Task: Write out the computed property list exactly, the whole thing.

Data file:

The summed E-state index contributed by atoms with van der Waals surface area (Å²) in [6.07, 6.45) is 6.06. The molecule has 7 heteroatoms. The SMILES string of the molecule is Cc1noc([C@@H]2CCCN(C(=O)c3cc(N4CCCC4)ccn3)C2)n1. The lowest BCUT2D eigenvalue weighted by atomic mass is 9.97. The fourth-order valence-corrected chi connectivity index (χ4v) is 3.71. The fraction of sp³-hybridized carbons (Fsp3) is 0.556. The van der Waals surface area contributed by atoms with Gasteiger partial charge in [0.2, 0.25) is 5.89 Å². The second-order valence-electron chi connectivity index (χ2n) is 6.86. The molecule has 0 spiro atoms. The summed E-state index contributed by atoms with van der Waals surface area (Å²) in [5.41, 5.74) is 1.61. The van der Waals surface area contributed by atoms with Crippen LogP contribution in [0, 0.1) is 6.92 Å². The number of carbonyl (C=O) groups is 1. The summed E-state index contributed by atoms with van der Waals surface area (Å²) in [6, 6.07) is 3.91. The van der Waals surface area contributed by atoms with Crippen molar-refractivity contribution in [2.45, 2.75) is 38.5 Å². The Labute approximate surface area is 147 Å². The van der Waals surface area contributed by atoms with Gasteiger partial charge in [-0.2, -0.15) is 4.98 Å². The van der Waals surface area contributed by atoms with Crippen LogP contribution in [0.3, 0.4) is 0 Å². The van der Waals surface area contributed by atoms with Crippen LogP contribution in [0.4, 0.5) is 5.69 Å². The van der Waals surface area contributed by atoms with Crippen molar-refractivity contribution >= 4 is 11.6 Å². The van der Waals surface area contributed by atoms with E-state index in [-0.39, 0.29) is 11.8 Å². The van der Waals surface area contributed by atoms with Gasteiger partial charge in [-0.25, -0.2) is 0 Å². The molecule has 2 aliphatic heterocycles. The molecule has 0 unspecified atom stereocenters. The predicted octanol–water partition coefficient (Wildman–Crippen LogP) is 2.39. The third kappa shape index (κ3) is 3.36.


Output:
The summed E-state index contributed by atoms with van der Waals surface area (Å²) in [6.07, 6.45) is 6.06. The molecule has 7 heteroatoms. The SMILES string of the molecule is Cc1noc([C@@H]2CCCN(C(=O)c3cc(N4CCCC4)ccn3)C2)n1. The lowest BCUT2D eigenvalue weighted by atomic mass is 9.97. The fourth-order valence-corrected chi connectivity index (χ4v) is 3.71. The fraction of sp³-hybridized carbons (Fsp3) is 0.556. The van der Waals surface area contributed by atoms with Gasteiger partial charge in [0.2, 0.25) is 5.89 Å². The second-order valence-electron chi connectivity index (χ2n) is 6.86. The molecule has 0 spiro atoms. The summed E-state index contributed by atoms with van der Waals surface area (Å²) in [5.41, 5.74) is 1.61. The van der Waals surface area contributed by atoms with Crippen LogP contribution in [0, 0.1) is 6.92 Å². The number of carbonyl (C=O) groups is 1. The summed E-state index contributed by atoms with van der Waals surface area (Å²) in [6, 6.07) is 3.91. The van der Waals surface area contributed by atoms with Crippen molar-refractivity contribution in [2.45, 2.75) is 38.5 Å². The Labute approximate surface area is 147 Å². The van der Waals surface area contributed by atoms with Gasteiger partial charge in [-0.2, -0.15) is 4.98 Å². The van der Waals surface area contributed by atoms with Crippen LogP contribution in [0.3, 0.4) is 0 Å². The van der Waals surface area contributed by atoms with Crippen LogP contribution in [0.4, 0.5) is 5.69 Å². The van der Waals surface area contributed by atoms with Crippen molar-refractivity contribution >= 4 is 11.6 Å². The van der Waals surface area contributed by atoms with E-state index in [-0.39, 0.29) is 11.8 Å². The van der Waals surface area contributed by atoms with Gasteiger partial charge in [-0.25, -0.2) is 0 Å². The molecule has 2 aliphatic heterocycles. The molecule has 0 unspecified atom stereocenters. The predicted octanol–water partition coefficient (Wildman–Crippen LogP) is 2.39. The third kappa shape index (κ3) is 3.36.